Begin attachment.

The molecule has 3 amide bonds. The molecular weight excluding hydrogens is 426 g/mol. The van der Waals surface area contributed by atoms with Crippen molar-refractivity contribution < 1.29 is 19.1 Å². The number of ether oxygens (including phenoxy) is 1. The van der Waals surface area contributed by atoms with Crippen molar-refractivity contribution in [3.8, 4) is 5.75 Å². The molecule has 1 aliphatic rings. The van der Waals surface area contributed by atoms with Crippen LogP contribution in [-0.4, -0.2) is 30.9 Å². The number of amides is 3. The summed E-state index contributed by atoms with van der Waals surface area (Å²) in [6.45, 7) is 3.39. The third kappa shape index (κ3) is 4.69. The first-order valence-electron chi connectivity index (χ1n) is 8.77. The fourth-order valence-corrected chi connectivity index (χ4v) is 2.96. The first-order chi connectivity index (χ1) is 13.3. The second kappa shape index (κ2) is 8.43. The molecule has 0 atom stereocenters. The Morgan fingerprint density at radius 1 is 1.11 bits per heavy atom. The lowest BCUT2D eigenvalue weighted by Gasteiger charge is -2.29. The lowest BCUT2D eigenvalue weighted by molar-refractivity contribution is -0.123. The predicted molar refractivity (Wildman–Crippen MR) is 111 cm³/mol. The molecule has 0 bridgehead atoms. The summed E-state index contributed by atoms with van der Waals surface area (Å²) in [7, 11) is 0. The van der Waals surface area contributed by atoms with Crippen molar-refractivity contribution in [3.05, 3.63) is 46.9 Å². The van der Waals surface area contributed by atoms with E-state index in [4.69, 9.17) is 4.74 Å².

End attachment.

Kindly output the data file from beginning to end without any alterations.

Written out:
The molecule has 3 amide bonds. The molecular weight excluding hydrogens is 426 g/mol. The van der Waals surface area contributed by atoms with Crippen molar-refractivity contribution < 1.29 is 19.1 Å². The number of ether oxygens (including phenoxy) is 1. The van der Waals surface area contributed by atoms with Crippen molar-refractivity contribution in [3.8, 4) is 5.75 Å². The molecule has 1 aliphatic rings. The van der Waals surface area contributed by atoms with Crippen LogP contribution in [-0.4, -0.2) is 30.9 Å². The number of amides is 3. The summed E-state index contributed by atoms with van der Waals surface area (Å²) in [6.45, 7) is 3.39. The third kappa shape index (κ3) is 4.69. The first-order valence-electron chi connectivity index (χ1n) is 8.77. The fourth-order valence-corrected chi connectivity index (χ4v) is 2.96. The first-order chi connectivity index (χ1) is 13.3. The second kappa shape index (κ2) is 8.43. The molecule has 0 atom stereocenters. The Morgan fingerprint density at radius 1 is 1.11 bits per heavy atom. The lowest BCUT2D eigenvalue weighted by Gasteiger charge is -2.29. The lowest BCUT2D eigenvalue weighted by molar-refractivity contribution is -0.123. The predicted molar refractivity (Wildman–Crippen MR) is 111 cm³/mol. The molecule has 0 bridgehead atoms. The summed E-state index contributed by atoms with van der Waals surface area (Å²) in [7, 11) is 0. The van der Waals surface area contributed by atoms with Crippen molar-refractivity contribution in [3.05, 3.63) is 46.9 Å². The van der Waals surface area contributed by atoms with E-state index in [4.69, 9.17) is 4.74 Å².